On Sept. 22, Brown Students for Israel (BSI) heralded the start of the new school year with an event titled “Coexistence and the Environment: Cooperation at the Arava Institute.”
The event, held at the Watson Institute for International and Public Affairs and co-sponsored by Watson and the International Relations Department, featured two speakers who are alumni of the Arava Institute.
Situated on a desert kibbutz in the southern region of the Negev in Israel, the institute is a leading environmental studies and research program in the Middle East. Arava houses academic programs in partnership with Ben Gurion University, research centers, and international cooperation initiatives focusing on a range of environmental concerns and challenges.
At the institute, students from Israel, the Palestinian territories, Jordan, the United States, and around the world study to become the next generation of regional and environmental leaders. The institute and its leadership believe that the best way to solve environmental issues is to work cooperatively throughout the region, and to ensure that “Nature Knows No Borders.”
The speakers at BSI’s forum, Palestinian Nasr Al-Qadi, from Hebron; and Israeli Kama Lee-Tal, from Jerusalem, spoke about their family and educational backgrounds and their reasons for deciding to live and study on a kibbutz that forces the integration of people who otherwise would not have a chance to interact.
Al-Qadi said as a young adult in Hebron, he was confused and frustrated with his inability to communicate with the Israeli officers he encountered as he made his way from his town to his university. He realized he would never be able to connect with his Israeli neighbors or share his feelings about the situation on the ground if he did not learn their language. As a result, he set out to learn Hebrew and become educated in the Israeli-Palestinian conflict, which brought him into contact with the Arava Institute. At the institute, he learned about coexistence and peace-building, in addition to furthering his studies in biology and, specifically, food shortage and waste.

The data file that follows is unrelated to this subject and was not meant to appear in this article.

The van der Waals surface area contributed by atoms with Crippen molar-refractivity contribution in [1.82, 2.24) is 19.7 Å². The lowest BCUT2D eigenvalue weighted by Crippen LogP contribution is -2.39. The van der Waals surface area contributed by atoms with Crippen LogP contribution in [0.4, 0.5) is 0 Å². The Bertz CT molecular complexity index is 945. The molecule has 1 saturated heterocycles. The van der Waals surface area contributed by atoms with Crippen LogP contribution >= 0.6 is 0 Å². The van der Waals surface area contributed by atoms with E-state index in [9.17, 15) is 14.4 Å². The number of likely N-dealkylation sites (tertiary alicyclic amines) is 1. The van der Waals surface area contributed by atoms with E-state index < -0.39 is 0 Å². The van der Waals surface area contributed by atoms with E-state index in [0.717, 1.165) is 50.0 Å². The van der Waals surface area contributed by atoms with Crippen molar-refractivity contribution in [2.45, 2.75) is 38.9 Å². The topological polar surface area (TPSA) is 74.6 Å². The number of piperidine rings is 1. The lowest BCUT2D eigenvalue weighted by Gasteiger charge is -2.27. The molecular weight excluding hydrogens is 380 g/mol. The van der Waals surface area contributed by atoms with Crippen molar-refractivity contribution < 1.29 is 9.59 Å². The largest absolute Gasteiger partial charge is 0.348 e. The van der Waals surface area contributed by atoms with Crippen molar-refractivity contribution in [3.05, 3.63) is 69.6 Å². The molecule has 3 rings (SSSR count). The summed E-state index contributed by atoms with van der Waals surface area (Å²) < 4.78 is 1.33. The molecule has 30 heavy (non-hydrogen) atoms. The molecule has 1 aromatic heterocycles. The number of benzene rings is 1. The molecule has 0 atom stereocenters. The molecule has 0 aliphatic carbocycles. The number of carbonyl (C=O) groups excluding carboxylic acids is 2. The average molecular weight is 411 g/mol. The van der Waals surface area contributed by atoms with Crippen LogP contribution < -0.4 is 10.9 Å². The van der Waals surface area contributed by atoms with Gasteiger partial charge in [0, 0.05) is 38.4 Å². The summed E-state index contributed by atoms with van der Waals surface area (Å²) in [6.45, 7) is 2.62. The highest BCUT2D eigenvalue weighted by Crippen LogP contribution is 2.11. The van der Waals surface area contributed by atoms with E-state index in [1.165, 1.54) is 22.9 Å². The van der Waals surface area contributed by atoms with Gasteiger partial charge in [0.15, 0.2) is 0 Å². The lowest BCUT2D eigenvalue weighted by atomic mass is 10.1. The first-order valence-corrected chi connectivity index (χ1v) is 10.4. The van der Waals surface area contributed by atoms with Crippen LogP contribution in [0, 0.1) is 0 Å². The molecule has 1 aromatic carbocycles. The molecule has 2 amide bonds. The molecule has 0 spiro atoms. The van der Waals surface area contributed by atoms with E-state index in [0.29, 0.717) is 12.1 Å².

Lee-Tal is Jewish, but was raised in a secular home and found herself with little affinity for either side in the conflict. She discovered the Arava Institute through her interest in environmental studies; she is pursuing a degree in this field at Hebrew University.
Both speakers spoke of their deep desire for real coexistence, which can develop from respect for humanity and religion and from communication and cooperation, on an issue that has no borders, such as protecting the environment.
But many of the students in the audience asked pointed questions about the reality of cooperation on the ground outside the Arava Institute.
Al-Qadi and Lee-Tal said people on both sides of the conflict need to be brought together to not only learn each others’ languages but also to have conversations about the conflict and the toll it takes on everyone involved. On this note, Al-Qadi said part of the importance of the Arava Institute is as a space that forces weekly forums, as well as direct conversations, among students from across the region.
The institute is unique in that it welcomes students ages 18 to 30 to pursue research, internships, and academics, as well as peace and coalition-building. It is this blend of study and conversations about peace that made it such an attractive topic for a forum at Brown University, where groups are often polarized on the Israeli-Palestinian conflict.
The perspectives and backgrounds of both Arava alumni attracted an audience from beyond the usual pro-Israel crowd, drawing students from Middle East Studies, Environmental Studies, and International Relations Departmental Undergraduate Groups.
Based on the success of the forum, Brown Students for Israel plans to sponsor more events that attract a new crowd of students to participate in the conversation on Israel on campus.
MICHELLE SCHEIN is vice president of Brown Students for Israel.